Wednesday, 25 May 2016

Minimalist, anonymous rooms are probably not a good place to do teamwork

According to the philosophy of "lean space management", a minimalist workspace shorn of clutter is distraction-free and ideal for productivity. But this philosophy turns out to have slim empirical foundations, and as promoting a sense of identity at work, including personalising the work space, generally leads to better outcomes, there’s reason to expect richer, characterful workplaces to be more beneficial. A new article in the Journal of Personnel Psychology builds on this past work, showing that rich and meaningful workplace decor produces better team performance than lean spaces, even in surprising contexts.

Katherine Greenaway and her colleagues asked 54 students (45 women) to form teams of three or four members. The researchers then explained to each team that there were Red teams and Blue teams and that theirs was a Red team. This was a ruse because in reality all teams were told that theirs was a Red team. To stoke a sense of competition,  the researchers added that the participants' team performance and that of other Red teams would be compared against the rival Blue teams. The participants then had a chance to get to know their team-mates and to personalise their own team room with a poster that they made together and with red decorations.

But the teams couldn’t enjoy this for long, as a contrived double booking meant they were cast out from their room into a new work environment that they were told had recently housed another team. Some teams were rehoused in a lean, undecorated room; others in a room that had clearly been used by a Red team; and the remainder in a room that was dressed up as Blue territory.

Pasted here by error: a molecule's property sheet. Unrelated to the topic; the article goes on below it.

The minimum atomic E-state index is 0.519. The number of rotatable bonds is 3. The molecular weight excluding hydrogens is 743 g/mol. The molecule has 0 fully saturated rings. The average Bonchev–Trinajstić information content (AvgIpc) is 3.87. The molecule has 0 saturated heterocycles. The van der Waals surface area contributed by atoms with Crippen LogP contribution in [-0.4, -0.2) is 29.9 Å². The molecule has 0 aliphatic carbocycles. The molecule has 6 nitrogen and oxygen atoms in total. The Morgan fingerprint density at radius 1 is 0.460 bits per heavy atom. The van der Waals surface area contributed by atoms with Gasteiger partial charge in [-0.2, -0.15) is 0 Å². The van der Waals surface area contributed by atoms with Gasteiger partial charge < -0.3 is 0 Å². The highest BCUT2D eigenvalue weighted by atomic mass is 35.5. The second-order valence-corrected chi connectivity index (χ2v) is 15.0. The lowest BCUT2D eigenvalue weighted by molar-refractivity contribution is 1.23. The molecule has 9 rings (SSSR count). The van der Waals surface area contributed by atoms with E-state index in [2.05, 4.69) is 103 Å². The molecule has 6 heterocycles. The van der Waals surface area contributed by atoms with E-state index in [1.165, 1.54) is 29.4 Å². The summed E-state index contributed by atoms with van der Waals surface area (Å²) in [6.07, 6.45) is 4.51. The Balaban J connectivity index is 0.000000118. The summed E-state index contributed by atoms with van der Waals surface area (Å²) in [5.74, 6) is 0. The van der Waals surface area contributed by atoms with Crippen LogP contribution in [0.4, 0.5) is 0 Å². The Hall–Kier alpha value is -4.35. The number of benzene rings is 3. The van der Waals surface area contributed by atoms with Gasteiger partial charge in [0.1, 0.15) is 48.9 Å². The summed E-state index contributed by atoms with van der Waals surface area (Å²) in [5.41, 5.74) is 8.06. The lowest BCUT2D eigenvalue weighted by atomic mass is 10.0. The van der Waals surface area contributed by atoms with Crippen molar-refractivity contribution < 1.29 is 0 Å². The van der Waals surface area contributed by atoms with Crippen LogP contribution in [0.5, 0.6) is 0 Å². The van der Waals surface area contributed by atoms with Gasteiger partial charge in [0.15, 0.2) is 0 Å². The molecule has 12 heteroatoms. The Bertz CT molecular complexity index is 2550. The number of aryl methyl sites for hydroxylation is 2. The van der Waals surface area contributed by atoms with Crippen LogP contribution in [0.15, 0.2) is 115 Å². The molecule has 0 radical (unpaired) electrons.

In this new environment, the teams had to complete a task: finding words in a grid, and then using them to construct sentences. The researchers found that teams moved to a friendly Red room or an unfriendly Blue room performed better than those placed in a lean room.

Remember, the decorations were based on the arbitrary, colour-themed team allocation process, so their specifics couldn’t have been profoundly inspiring. Nor could they represent a shared and personal endeavour: in all cases, the teams’ own poster that they made and their decorative decisions were out of sight in another room.

In the case of those teams rehoused in a different Red room, some insight into their better performance comes from an attitude survey the participants took after the word task. They tended to give higher ratings to items like “I identify with the group that was in this room before us”. It seems the room triggered or sustained a general feeling of “Reds together” and the data suggested this identification drove their better performance.

What about the finding of superior team performance in a Blue-room? The researchers had predicted that being in enemy territory might spark competitive feelings that would boost performance, at least in the short-term. The teams placed in a Blue room did indeed feel more competitive but there was no sign in the data that this was linked with superior performance, so there’s still a question mark over this part of the study.

All in all, the research suggests that workspaces with a rich character are more supportive of team performance than those built for anonymity. As the authors conclude: meaning beats leaning.


Greenaway, K., Thai, H., Haslam, S., & Murphy, S. (2016). Spaces That Signal Identity Improve Workplace Productivity Journal of Personnel Psychology, 15 (1), 35-43 DOI: 10.1027/1866-5888/a000148

--further reading--
Why it's important that employers let staff personalise their workspaces
The supposed benefits of open-plan offices do not outweigh the costs

Post written by Alex Fradera (@alexfradera) for the BPS Research Digest.

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